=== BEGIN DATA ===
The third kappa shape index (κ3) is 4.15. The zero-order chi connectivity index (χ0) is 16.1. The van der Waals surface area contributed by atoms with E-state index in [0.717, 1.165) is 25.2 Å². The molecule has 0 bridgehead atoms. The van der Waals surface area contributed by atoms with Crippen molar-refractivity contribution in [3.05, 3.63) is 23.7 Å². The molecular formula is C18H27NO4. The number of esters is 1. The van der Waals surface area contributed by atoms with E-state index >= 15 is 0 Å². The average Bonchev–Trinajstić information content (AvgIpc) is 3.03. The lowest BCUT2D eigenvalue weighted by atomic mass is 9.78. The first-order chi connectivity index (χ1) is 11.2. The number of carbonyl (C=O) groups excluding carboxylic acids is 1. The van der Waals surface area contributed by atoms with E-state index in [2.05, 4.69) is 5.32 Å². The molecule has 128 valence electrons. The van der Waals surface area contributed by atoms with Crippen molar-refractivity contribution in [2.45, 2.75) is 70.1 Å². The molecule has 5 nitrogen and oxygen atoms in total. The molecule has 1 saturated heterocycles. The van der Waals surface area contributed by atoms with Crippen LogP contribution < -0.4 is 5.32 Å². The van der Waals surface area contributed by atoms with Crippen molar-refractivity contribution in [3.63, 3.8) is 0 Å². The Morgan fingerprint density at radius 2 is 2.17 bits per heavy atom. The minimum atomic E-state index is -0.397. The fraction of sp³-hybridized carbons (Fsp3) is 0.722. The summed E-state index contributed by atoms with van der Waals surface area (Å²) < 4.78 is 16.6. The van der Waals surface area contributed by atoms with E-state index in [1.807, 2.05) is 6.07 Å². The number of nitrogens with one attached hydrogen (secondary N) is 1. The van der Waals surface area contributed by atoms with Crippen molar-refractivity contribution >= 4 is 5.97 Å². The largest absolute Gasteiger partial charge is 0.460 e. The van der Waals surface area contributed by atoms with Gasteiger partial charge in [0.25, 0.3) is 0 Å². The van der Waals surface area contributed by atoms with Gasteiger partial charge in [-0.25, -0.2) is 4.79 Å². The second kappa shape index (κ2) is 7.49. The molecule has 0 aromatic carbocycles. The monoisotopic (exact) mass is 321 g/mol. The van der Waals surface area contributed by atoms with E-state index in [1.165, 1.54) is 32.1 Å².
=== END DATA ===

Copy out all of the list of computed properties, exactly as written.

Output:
The third kappa shape index (κ3) is 4.15. The zero-order chi connectivity index (χ0) is 16.1. The van der Waals surface area contributed by atoms with E-state index in [0.717, 1.165) is 25.2 Å². The molecule has 0 bridgehead atoms. The van der Waals surface area contributed by atoms with Crippen molar-refractivity contribution in [3.05, 3.63) is 23.7 Å². The molecular formula is C18H27NO4. The number of esters is 1. The van der Waals surface area contributed by atoms with E-state index >= 15 is 0 Å². The average Bonchev–Trinajstić information content (AvgIpc) is 3.03. The lowest BCUT2D eigenvalue weighted by atomic mass is 9.78. The first-order chi connectivity index (χ1) is 11.2. The number of carbonyl (C=O) groups excluding carboxylic acids is 1. The van der Waals surface area contributed by atoms with E-state index in [2.05, 4.69) is 5.32 Å². The molecule has 128 valence electrons. The van der Waals surface area contributed by atoms with Crippen molar-refractivity contribution in [2.45, 2.75) is 70.1 Å². The molecule has 5 nitrogen and oxygen atoms in total. The molecule has 1 saturated heterocycles. The van der Waals surface area contributed by atoms with Crippen LogP contribution < -0.4 is 5.32 Å². The van der Waals surface area contributed by atoms with Crippen molar-refractivity contribution in [3.63, 3.8) is 0 Å². The Morgan fingerprint density at radius 2 is 2.17 bits per heavy atom. The minimum atomic E-state index is -0.397. The fraction of sp³-hybridized carbons (Fsp3) is 0.722. The summed E-state index contributed by atoms with van der Waals surface area (Å²) < 4.78 is 16.6. The van der Waals surface area contributed by atoms with E-state index in [1.807, 2.05) is 6.07 Å². The number of nitrogens with one attached hydrogen (secondary N) is 1. The van der Waals surface area contributed by atoms with Crippen molar-refractivity contribution >= 4 is 5.97 Å². The largest absolute Gasteiger partial charge is 0.460 e. The van der Waals surface area contributed by atoms with Gasteiger partial charge in [0.25, 0.3) is 0 Å². The van der Waals surface area contributed by atoms with Gasteiger partial charge in [-0.25, -0.2) is 4.79 Å². The second kappa shape index (κ2) is 7.49. The molecule has 0 aromatic carbocycles. The monoisotopic (exact) mass is 321 g/mol. The van der Waals surface area contributed by atoms with E-state index in [1.165, 1.54) is 32.1 Å².